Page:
And he said, “No, we want to go and correct that” because they were trying to bring the Soviet Union into the Non-Aligned summit as a friend. We have the Soviet Union on one side and America and the West on the other. That’s why we were non-aligned.
So, he attended and we, Nkomo and I, went to Havana. We left Havana for Lancaster House in October, early October, and the meeting was still going on. And I spoke to Tito when he was in Bryony and this was about September 1979 and Tito said, yes, they were going to arrange and I think Yugoslavia did.
We wanted now to take the struggle into peri-urban areas and 1979 was going to be quite a rough, rough time for the urban areas. And then they had also one African country which was prepared to help us with heavy weaponry. I won’t mention it.
There it was and it all went through Kangai. So, look at the road he walked. I have given lots of flesh to it so you can appreciate akafamba rwendo rwehondo rusina mutsauko and then in Government with us all the time. Mabhomba aya, he nearly went blind because of a hand grenade and the shrapnel. Fortunately wakarapika.
Of course, he did get ill not long ago. I was worried that he was getting unwell, but he recovered from that stroke, only for us to hear on that fateful Wednesday morning that he was gone. Well, Baba Mukonori vatipa mufananidzo uyu wevaviri vaiva naJesu pamuchinjikwa. Ndozvatinoitwa imi woye.
Paiva nevamwe vaitoshora struggle and kunotova nevamwe vanototi, “Chiiko chirikuitwa ipapa?”
Zvino isu, kana uri muchinjikwa, pana vanaVaKangai, tine . . . kune vamwewo baba vanoti, “Aah, dai taiswawo paHeroes’ Acre.”
Havaneyi nekuti tine mhosva dzatakapara. Vanotsigira nyika dzinoda kuramba dzakatigara matumba, dzine masanctions ari kutambudza vanhu vedu, vachienda vachikumbira masanctions, asi vanoti kana vafirwa vanoda vanhu vavo kuti vauyewo paHeroes’ Acre.
Uyo wakati, “Aah iwe, pamuromo pako hapana kunaka apo. Munhu watinaye uyu haana mhosva yaakapara. Taitonge tichiteerera kwaari. Zvaari mwana waMwari sekutaura kwake kuti mangwana kana tafa, tafira pamuchinjikwa, tezenge tonunurwawo naye kwaanenge ari.”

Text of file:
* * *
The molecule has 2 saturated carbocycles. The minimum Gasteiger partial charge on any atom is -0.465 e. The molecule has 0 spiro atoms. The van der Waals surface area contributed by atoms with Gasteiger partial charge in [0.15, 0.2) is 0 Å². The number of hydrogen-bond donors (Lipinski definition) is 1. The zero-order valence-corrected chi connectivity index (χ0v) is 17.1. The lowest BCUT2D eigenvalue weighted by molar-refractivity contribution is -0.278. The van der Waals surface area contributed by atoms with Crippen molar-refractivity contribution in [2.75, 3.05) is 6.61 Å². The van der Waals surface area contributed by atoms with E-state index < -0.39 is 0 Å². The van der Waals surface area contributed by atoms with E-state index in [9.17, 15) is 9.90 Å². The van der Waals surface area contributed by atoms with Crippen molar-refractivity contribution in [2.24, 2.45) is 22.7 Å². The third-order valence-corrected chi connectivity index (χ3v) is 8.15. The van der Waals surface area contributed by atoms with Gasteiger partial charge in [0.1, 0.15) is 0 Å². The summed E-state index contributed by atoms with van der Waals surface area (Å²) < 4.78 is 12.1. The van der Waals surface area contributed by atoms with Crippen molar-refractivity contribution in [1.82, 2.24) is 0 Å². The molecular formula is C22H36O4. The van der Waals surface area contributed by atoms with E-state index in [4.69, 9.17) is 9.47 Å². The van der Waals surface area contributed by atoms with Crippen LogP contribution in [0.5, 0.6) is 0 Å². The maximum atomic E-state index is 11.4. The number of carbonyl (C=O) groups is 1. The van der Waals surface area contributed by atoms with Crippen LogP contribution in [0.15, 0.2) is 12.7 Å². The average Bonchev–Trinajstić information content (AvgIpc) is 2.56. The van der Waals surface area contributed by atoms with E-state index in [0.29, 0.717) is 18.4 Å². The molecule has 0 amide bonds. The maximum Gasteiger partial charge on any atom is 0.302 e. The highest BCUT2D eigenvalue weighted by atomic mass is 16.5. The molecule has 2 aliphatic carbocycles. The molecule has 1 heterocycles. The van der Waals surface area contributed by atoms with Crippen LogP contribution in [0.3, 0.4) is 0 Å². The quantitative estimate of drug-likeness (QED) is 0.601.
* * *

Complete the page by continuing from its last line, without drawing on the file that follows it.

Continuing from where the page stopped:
Ehe, chimwe ichi chakaita shunguka, chikati, “Haa, kwete. Zvisunungure.” Ndozvatiri kuitwa isu naanaTsvangirai, kunzi, “Hezvo, muchazviona zvamuri kutanda varungu.”
Hazvina kuenzana neuyu wekumuchinjikwa wekuti, “Aah, iwe, zvisunungure tione”?
Ndiko kwavarika, kudivi iroro uku kudivi ravo. Saka kune vamwe vedu vedivi irorowo, vanoramba zvido zvevanhu; vanoramba kuti zvatirikuita izvi zvekuti vanhu vasununguke; zvatirikuita izvi kuti vanhu pazvido zvavo, pamatongerwe enyika vanosungirwa kupembedzwa, kuva ndivo vanopfumiswa nehupfumi wenyika kwete kuti huve hupfumi wevari muhurumende.
Aiwa, varimuhurumende vatumwa. Varikunzi, “Titungamirirei tive nezvinangwa zvekushandira nyika yedu. Zvinotipa hupfumu pahuzhinji wedu isu vanhu.”
Kana pasina vatungamiri vanonzwa izvozvo, zvinohatisi vatungamiri ka. Ko iyo hondo takaenda tichiti toda kuzvisunungura isu varwi vacho chete?
Taiti toda kusunungura vazhinji, vave nerusununguko, vave nenyika yavo, vave nevhu ravo. Naizvozvo, ichiri hondo iyoyi, hupfumi hunobva pasi huve hwavo, huvapundutse.
Mabasa . . . itai mabasa, vana. Maskills enyu — vamwe vanova maengineer, zvakasiyana siyana. Ruzhinji rwevanhu, dzidzo yevana. Zvese zvinobva kuupfumi ihwohwo huchitsigira hutano hwavo, zvirwerwe zvavo kuzvipatara. Kwete kuti vave vanotambudzika. Kochiuya nyaya yemari kuti: aah zvipatara zvino bhadarisa vanhu.
Hurwereka hunotora munhu. Dzimwe nguva munhu anogara muchipatara masvondo nemasvondo. Haana mari yekubhadara. Tomuti bhadara chete? Kana asina kubhadara okandwa kunze? Aiwa!
Haingave hurumende yevanhu yakadaro! Hatidi! Ngakuveyi nemubhadaro unorerutsa. Hongu, hatingati munhu angabva awuya maoko-oko zvawo. Kana fundo yevana . . . inga takamboita zviye kuti kuprimary regerai vafunde pachena.